Global Updates From World View
International Education: Fostering Global Citizenship and Respect
Celebrate International Education Week
November 12-16, 2007
International Education Programs in North Carolina
By studying the history, culture, and languages of other countries, students gain invaluable insights into how others live and learn important lessons about respecting their fellow citizens of the world.
Margaret Spelling, Secretary of Education
International Education Week (IEW) is an opportunity to celebrate the benefits of international education and exchange worldwide. This initiative helps to promote international understanding and build support for international educational exchange, as well as encourage the development of programs that prepare Americans to live and work in a global environment and attract future leaders from abroad to study in the United States. International education prepares U.S. citizens to live, work, and compete in the global economy. IEW is a joint initiative of the U.S. Department of State and the U.S. Department of Education.
Take the Global IQ Quiz, submit your International Education Week events, and find out more information about IEW by visiting: http://iew.state.gov
|Suggested IEW Activities for K-12 Schools
- Incorporate information on a country or culture into your regular lesson plan, even if you don't teach social studies.
- Explore international aspects of the arts - music, film, theatre, visual arts, literature, dance - by creating, performing, or studying artworks with an international component. This could include a field trip to a museum or concert or showing a foreign film in class.
- Read newspapers from around the world and compare large global issues that affect various regions of the world differently like the global economy, global health, elections, etc.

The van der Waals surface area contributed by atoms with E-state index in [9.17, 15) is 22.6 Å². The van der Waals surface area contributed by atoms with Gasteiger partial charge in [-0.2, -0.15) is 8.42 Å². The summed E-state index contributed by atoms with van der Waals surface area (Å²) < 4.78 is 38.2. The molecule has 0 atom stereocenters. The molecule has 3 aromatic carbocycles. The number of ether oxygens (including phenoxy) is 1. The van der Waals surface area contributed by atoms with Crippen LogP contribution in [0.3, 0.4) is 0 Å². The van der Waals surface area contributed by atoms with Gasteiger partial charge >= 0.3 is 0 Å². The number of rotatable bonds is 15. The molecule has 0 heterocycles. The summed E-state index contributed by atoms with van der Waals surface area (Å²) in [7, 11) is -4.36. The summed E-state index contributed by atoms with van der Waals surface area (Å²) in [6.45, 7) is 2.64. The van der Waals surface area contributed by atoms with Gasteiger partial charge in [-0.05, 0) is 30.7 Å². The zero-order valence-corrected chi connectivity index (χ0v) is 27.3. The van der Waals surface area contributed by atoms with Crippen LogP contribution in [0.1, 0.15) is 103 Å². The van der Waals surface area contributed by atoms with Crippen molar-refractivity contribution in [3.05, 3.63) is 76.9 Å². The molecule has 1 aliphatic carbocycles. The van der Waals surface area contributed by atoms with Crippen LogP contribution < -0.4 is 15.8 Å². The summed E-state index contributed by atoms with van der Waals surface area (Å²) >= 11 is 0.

- Study global climate change and environmental issues worldwide.
- Adopt a school in a developing country and donate school supplies, reference materials, and other items.
- Trade questions and answers with students from another country through the Internet, pen pal clubs, or a Digital Video Conference.
- Encourage cultural understanding for students using the online resource One World: Connecting Communities, Cultures, and Classrooms. http://scholastic.com/oneworld.
- Organize a cross-cultural potluck lunch in which students bring in or make foods from their homeland or ancestors' homeland.
- Ask students to write essays on countries they would like to visit and why they chose those countries.
- Feature local international experts as speakers: Fulbright Students and Scholars, former diplomats or Peace Corps volunteers, business leaders working for multi-national corporations, or journalists.
- Participate in a Model UN. www.state.gov/p/io/mdlun/
- Assign students to produce a video or website about their cross-cultural experiences.
- Hold a geography, foreign language, or world history bee for your students.
Call World View if we can help!
Plan ahead! The dates for IEW 2008 are November 17 – 21 and IEW 2009 are November 16 – 20.
|International Education Programs in North Carolina
University-based International Programs
Non-University-based International Programs
Do you have information to share?
Do you have information that you would like to share with other educators across the state? You are welcome to submit interesting global education programs that are going on in your schools, announcements about global education seminars, new resources that others might find interesting, etc. Please email Julie at email@example.com with your "update-worthy" items!
If you have comments about any of the information contained in the Global Update, shoot us an email! Perhaps your comments will appear here in this new section of the Global Update.
World View at UNC-Chapel Hill provides information, resources, and announcements for educational purposes only. It does not represent an endorsement of organizations or point of view by World View or The University of North Carolina at Chapel Hill.
Explore Senegal with World View
June 15-26, 2008
Join a group of your peers on a 12-day study visit to Senegal, West Africa. Travelers will visit cultural, historical, religious, and educational institutions. World View Partner schools, school systems, and colleges are given priority. For an application packet and more information please visit: www.unc.edu/world/study_visits.shtml or contact Regina Higgins at firstname.lastname@example.org